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This file photo taken on June 3, 2010 shows French fashion designer Sonia Rykiel posing for photographs in Paris, on the eve of the start of an exhibition of 200 of her drawings. The so-called Queen of Knitwear, died on August 25, 2016 at the age of 86 after a long battle with Parkinson's disease, her daughter told (FRANCOIS GUILLOT/AFP/Getty Images)
This file photo taken on June 3, 2010 shows French fashion designer Sonia Rykiel posing for photographs in Paris, on the eve of the start of an exhibition of 200 of her drawings. The so-called Queen of Knitwear, died on August 25, 2016 at the age of 86 after a long battle with Parkinson's disease, her daughter told (FRANCOIS GUILLOT/AFP/Getty Images)

Designer Sonia Rykiel, known for liberating women’s fashion, dies at 86 Add to ...

Sonia Rykiel, a French designer dubbed the “queen of knitwear” whose relaxed sweaters in berry-colored stripes and eye-popping motifs helped liberate women from stuffy suits, has died. She was 86.

President Francois Hollande’s office announced her death in a statement Thursday, praising her as “a pioneer” who “offered women freedom of movement.” His office didn’t provide further details, and the Sonia Rykiel fashion house in Paris wouldn’t comment.

For the generation of women who came of age in the heady 1960s and ‘70s, Rykiel, with her hallmark bright orange hair, came to symbolize the new era of freedom.

She also penned several novels — including one about a dress and its various incarnations — and figured in director Robert Altman’s satirical 1994 look at the fashion industry, “Pret-a-Porter.”

Designers, fashionistas and French cultural figures offered tributes to her and her influence Thursday, including on multilingual posts on her house’s Facebook page.

Rykiel got her start by designing knit maternity dresses for herself. She became a fixture of Paris’ fashion scene starting in 1968 when she opened her first ready-to-wear shop on the Left Bank at a time when student riots were challenging France’s bourgeoisie establishment. The designer’s empire grew to include menswear and children’s lines as well as accessories, perfumes and home goods, sold in the label’s stores on four continents.

Her daughter, Nathalie Rykiel, who as a young woman used to model her mother’s garments on the catwalk, has long helped manage the fashion house. The business was among France’s last major family-owned labels until it was sold to a Hong Kong investment fund in 2012.

Rykiel’s star pieces include the “poor boy” sweater — often in black with jewel tone stripes or emblazoned with messages or graphic motifs like oversized red lips — knit tops with embroidered roses and funky, rhinestone-studded berets. She developed new techniques like inside-out stitching and no-hem finishings that embodied the freewheeling spirit of the times.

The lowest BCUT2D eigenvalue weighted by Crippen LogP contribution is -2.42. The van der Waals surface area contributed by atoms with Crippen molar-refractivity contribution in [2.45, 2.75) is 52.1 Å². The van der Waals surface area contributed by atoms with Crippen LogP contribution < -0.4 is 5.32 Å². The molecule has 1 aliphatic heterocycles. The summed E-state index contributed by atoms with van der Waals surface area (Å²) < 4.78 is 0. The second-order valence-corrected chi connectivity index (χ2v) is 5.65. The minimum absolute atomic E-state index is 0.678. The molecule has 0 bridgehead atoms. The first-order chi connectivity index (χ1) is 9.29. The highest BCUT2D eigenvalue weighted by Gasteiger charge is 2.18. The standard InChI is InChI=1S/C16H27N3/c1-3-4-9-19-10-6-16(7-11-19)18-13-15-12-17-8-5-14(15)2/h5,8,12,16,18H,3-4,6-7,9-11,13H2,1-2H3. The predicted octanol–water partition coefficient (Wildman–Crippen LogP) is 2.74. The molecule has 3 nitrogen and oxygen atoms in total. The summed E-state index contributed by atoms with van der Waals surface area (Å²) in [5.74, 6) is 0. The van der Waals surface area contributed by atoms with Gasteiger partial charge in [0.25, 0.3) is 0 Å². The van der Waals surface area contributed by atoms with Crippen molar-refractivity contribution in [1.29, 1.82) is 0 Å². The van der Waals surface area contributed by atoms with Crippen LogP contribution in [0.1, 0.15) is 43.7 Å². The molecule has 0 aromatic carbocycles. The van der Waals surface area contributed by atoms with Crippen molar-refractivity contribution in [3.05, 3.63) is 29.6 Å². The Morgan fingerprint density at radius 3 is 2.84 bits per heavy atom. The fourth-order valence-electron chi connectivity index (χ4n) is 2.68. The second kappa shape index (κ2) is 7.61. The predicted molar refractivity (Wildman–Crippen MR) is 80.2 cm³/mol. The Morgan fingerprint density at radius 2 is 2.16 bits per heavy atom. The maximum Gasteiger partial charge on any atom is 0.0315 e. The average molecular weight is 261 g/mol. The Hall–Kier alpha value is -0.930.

Rykiel, whose maiden name was Flis, was born in Paris on May 25, 1930. She married Sam Rykiel, the owner of a Paris boutique, and had Nathalie at 25.

It was motherhood that put her path of fashion design. After designing maternity outfits, she went on to create knit garments for her husband’s boutique, called Laura. By 1970, the fashion trade paper Women’s Wear Daily had dubbed Rykiel the “queen of knitwear.”

Still, early on in her career, Rykiel was wracked by doubts.

“When I started in fashion, for the first 10 years, I said to myself every day, ‘I’m going to quit tomorrow. People are going to figure out that I don’t know anything,“’ she told the Le Nouvel Observateur in a 2005 interview. “I always thought I’d be discredited in the end.”

Instead, she went on to produce decades of collections and became a prominent figure on the Paris cultural scene.

In 2008, Rykiel celebrated her 40 years in business with a star-studded gala and fashion show where her fellow designers — including Giorgio Armani, Donna Karan and Karl Lagerfeld — sent out Rykiel-inspired outfits. Belgian designer Martin Margiela sent out a long red-fringed coat in homage to Rykiel’s frizzy red bob.

The French government honoured her years of service to fashion, making her an officer in the Legion of Honor in 2013.

An avid foodie, Rykiel belonged to the “Chocolate Munchers’ Club” and contributed to a cookbook called “The Savoir-Vivre of Chocolate.”

Her fashion house’s website describes her philosophy as “rykielism,” a concept that “extols the liberation of women through sensuality, intelligence and irreverence. Rykielism is about having the freedom to be oneself.”

Culture Minister Audrey Azoulay praised Rykiel as “a committed feminist” and “exceptional entrepreneur” who “created a style and work that endure.”

Her death comes as France is deep in a debate over what many see as a regression in women’s fashion and freedom, centred around full-body burkini swimsuits worn by some Muslim women. Some mayors have banned them, and leading politicians say they oppress women — but critics say banning burkinis is simply a new way to dictate what women wear.

Rykiel is survived by Nathalie and son Jean-Philippe. No information about a memorial ceremony was immediately available.

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